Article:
On the beach, the universe is tuning up as Sam wanders, pulled along by music; he follows himself to a guitar's neck, half-buried in the sand, and their song begins to play again. Sam stares around, holding it faithfully, grinning excitedly. A piece of the past. Earth is broken, burnt and used, but the Final Five haven't even had this much home since the Nebula. Every answered question, every memory, is more beautiful than it is sad, because it means some kind of continuity. A firm place to stand, finally, no matter how ugly or tired it is. He sings softly, words of the song he'd forgotten. The hour is getting late. He drops the neck, and runs off excitedly to tell the others. To share even this strange piece of home, and what it means.
Galen rests in a niche against the wall where he died. He looks peaceful, that funny peace he brings when things are at their darkest. Sam asks if he's remembering, and Galen nearly smiles. "Yeah. I used to live here." Sam nods, and turns to include Tory as she approaches. "Me too. That song that switched us on? I played it. For a woman I loved." Tory remembers, her voice still sad. "You played it for all of us." Galen points at the shadow on the wall: "That was me."
"We died in a holocaust," Galen says, and Sam's still twitching with excitement. "Then why are we still alive? That happened 2,000 years ago." Tory touches Galen's shadow while Sam jumps around. "How did we get to the Colonies? Come to think that we were human? 2,000 years is a long time to forget..." Galen looks at the sky, lost to memory; Tory looks at the ground, close to Sam but not touching. They are all alone, together.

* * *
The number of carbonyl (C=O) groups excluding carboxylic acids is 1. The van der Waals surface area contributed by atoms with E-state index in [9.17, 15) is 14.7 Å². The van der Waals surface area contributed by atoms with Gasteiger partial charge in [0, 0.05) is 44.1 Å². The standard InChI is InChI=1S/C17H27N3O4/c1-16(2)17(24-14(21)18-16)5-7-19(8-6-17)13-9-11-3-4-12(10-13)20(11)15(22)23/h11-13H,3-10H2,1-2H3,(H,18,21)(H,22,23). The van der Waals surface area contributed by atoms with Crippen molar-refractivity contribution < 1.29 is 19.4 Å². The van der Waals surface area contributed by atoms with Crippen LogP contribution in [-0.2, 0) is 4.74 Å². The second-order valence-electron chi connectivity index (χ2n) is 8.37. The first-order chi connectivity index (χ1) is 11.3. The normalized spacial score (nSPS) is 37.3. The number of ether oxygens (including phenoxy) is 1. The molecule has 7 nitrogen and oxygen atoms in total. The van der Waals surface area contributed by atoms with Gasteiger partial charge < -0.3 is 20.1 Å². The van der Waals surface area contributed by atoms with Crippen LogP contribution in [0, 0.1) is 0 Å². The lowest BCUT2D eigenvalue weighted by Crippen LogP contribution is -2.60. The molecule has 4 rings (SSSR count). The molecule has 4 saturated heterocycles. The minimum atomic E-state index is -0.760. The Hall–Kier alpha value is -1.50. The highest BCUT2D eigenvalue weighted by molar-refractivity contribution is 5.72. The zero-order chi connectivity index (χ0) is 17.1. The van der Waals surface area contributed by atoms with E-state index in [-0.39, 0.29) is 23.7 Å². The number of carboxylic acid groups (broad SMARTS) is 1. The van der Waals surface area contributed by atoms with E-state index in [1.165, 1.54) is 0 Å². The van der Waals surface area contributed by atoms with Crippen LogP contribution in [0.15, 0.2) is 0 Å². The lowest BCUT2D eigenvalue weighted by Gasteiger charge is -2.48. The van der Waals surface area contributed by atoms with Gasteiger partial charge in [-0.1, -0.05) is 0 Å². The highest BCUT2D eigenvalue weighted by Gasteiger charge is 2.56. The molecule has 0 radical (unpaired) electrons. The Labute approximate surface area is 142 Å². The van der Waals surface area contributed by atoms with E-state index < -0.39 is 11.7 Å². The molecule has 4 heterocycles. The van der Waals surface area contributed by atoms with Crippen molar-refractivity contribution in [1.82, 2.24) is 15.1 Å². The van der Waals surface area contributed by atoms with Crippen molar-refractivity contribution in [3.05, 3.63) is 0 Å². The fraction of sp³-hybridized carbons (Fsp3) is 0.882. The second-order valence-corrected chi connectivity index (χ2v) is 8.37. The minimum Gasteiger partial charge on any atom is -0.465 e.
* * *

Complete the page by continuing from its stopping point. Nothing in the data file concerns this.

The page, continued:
V: Four Funerals
Laura lights the Scrolls of Pythia one page at a time, with a fireplace lighter. She turns the pages, looking at them for the last time, back to front, lighting them as she goes. She is sitting on the floor, sitting where she dropped when she got home and grabbed the book that killed her. Bill enters their quarters without knocking, because it is his home, too. "We gotta do something. Morale is going down the toilet... What are you doing?"
Burning off what doesn't work anymore. "Pythian prophecy?" he asks, and sits down by her side. This is a world ending; this is another wall falling down. "Cottle told me that you didn't show up for your doloxan treatment," he says gingerly, and she admits it's true. "Do you want to tell me why?" She keeps turning pages: "I didn't feel like it." Bill urges her back, trying to hold all the pieces at once: "You're gonna reschedule..." She quietly tells him he's wrong; she's preoccupied and barely there. "Laura, you need your treatments," he says, almost begging; she assures him that she doesn't but she won't meet his eyes.